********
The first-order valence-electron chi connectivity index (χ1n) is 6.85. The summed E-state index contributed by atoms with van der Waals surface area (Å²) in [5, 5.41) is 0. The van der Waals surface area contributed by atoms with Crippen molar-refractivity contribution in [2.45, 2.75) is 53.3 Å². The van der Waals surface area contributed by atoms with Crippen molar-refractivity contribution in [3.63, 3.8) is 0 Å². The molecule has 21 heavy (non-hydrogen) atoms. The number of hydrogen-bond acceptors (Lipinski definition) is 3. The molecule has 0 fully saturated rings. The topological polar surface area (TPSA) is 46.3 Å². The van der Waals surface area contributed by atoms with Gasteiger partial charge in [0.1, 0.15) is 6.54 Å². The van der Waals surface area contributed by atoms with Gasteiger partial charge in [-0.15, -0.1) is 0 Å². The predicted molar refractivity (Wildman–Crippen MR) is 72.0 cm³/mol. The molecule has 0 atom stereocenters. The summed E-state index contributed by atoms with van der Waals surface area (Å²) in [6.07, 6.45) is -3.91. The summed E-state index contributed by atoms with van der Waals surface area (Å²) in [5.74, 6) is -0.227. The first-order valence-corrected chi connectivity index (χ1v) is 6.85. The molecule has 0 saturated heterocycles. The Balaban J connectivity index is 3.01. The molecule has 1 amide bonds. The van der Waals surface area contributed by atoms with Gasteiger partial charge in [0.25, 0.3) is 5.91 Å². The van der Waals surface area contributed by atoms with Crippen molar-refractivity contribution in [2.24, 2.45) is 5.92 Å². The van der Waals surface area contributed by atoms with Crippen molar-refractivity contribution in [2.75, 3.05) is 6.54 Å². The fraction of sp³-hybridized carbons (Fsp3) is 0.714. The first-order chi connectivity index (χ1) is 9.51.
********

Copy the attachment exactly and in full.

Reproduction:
The first-order valence-electron chi connectivity index (χ1n) is 6.85. The summed E-state index contributed by atoms with van der Waals surface area (Å²) in [5, 5.41) is 0. The van der Waals surface area contributed by atoms with Crippen molar-refractivity contribution in [2.45, 2.75) is 53.3 Å². The van der Waals surface area contributed by atoms with Crippen molar-refractivity contribution in [3.63, 3.8) is 0 Å². The molecule has 21 heavy (non-hydrogen) atoms. The number of hydrogen-bond acceptors (Lipinski definition) is 3. The molecule has 0 fully saturated rings. The topological polar surface area (TPSA) is 46.3 Å². The van der Waals surface area contributed by atoms with Gasteiger partial charge in [0.1, 0.15) is 6.54 Å². The van der Waals surface area contributed by atoms with Gasteiger partial charge in [-0.15, -0.1) is 0 Å². The predicted molar refractivity (Wildman–Crippen MR) is 72.0 cm³/mol. The molecule has 0 atom stereocenters. The summed E-state index contributed by atoms with van der Waals surface area (Å²) in [6.07, 6.45) is -3.91. The summed E-state index contributed by atoms with van der Waals surface area (Å²) in [5.74, 6) is -0.227. The first-order valence-corrected chi connectivity index (χ1v) is 6.85. The molecule has 0 saturated heterocycles. The Balaban J connectivity index is 3.01. The molecule has 1 amide bonds. The van der Waals surface area contributed by atoms with Gasteiger partial charge in [0.25, 0.3) is 5.91 Å². The van der Waals surface area contributed by atoms with Crippen molar-refractivity contribution in [2.24, 2.45) is 5.92 Å². The van der Waals surface area contributed by atoms with Crippen molar-refractivity contribution in [2.75, 3.05) is 6.54 Å². The fraction of sp³-hybridized carbons (Fsp3) is 0.714. The first-order chi connectivity index (χ1) is 9.51.